One in three charities to cut jobs over next year due to Covid-19 losses

A third of charities will make redundancies in the next 12 months as the financial challenges from the Covid-19 pandemic continue to scar the voluntary sector.

The findings come from July’s monthly health check by ACEVO and the Centre for Mental Health, which monitors the financial health of 85 charities based in England and Wales.

Charities were asked whether financial conditions have improved, deteriorated or stayed the same in areas including donations, cashflow, staff, reserves and front line service delivery.

When asked if they will need to make staff redundancies within the next 12 months, a third (33%) said they would, while 36% said they were unsure and 31% ruled out job losses.



The survey also revealed that marginally more charities plan to cut the number of full time roles.

Elsewhere, a third of charities (33%) said new income and donations are worse this month, compared to 28% who said more money was coming in.

Protecting frontline service delivery is emerging as a priority for most charities, although a fifth are considering cuts in this area.

While 21% said they were cutting spending on frontline services, 26% said they were spending more, while around half (53%) said spending levels would remain the same.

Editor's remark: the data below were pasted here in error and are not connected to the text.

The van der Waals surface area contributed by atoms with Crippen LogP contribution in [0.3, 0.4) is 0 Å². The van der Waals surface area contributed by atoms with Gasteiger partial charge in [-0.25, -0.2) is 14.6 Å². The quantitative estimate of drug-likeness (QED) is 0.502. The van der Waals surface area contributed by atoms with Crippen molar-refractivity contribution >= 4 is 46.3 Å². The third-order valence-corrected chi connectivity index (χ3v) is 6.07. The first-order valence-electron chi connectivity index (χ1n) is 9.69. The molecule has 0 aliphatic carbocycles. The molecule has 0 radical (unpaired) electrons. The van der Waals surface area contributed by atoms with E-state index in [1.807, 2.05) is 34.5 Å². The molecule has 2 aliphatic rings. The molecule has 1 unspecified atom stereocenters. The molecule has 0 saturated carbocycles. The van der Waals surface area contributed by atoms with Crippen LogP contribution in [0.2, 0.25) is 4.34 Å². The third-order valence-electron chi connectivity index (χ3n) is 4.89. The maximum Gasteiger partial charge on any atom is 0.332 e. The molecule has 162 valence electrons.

Job losses

Amid the pandemic a raft of charities have announced staff cuts to meet income loss as a result of the Covid-19 lockdown.

This month Girlguiding said it was looking at making “valued staff redundant” to tackle a £4m deficit, while the British Heart Foundation is considering shedding 300 jobs.

Meanwhile, 1,200 jobs are at risk at the National Trust and Comic Relief is planning to cut one in four jobs.

“It appears that the huge number of redundancy announcements we have seen over the last few weeks are just the tip of the iceberg,” Kristiana Wrixon, head of policy at ACEVO said.

“It is clear a lot more support is required to protect jobs so that charities can be there for all of us as we feel the impact of what is predicted to be the biggest global economic crisis for almost 100 years.”

This is the fourth in ACEVO and the Centre for Mental Health’s monthly surveys. Last month the survey revealed that charity finances are stagnating following falls in the first months of the coronavirus lockdown.

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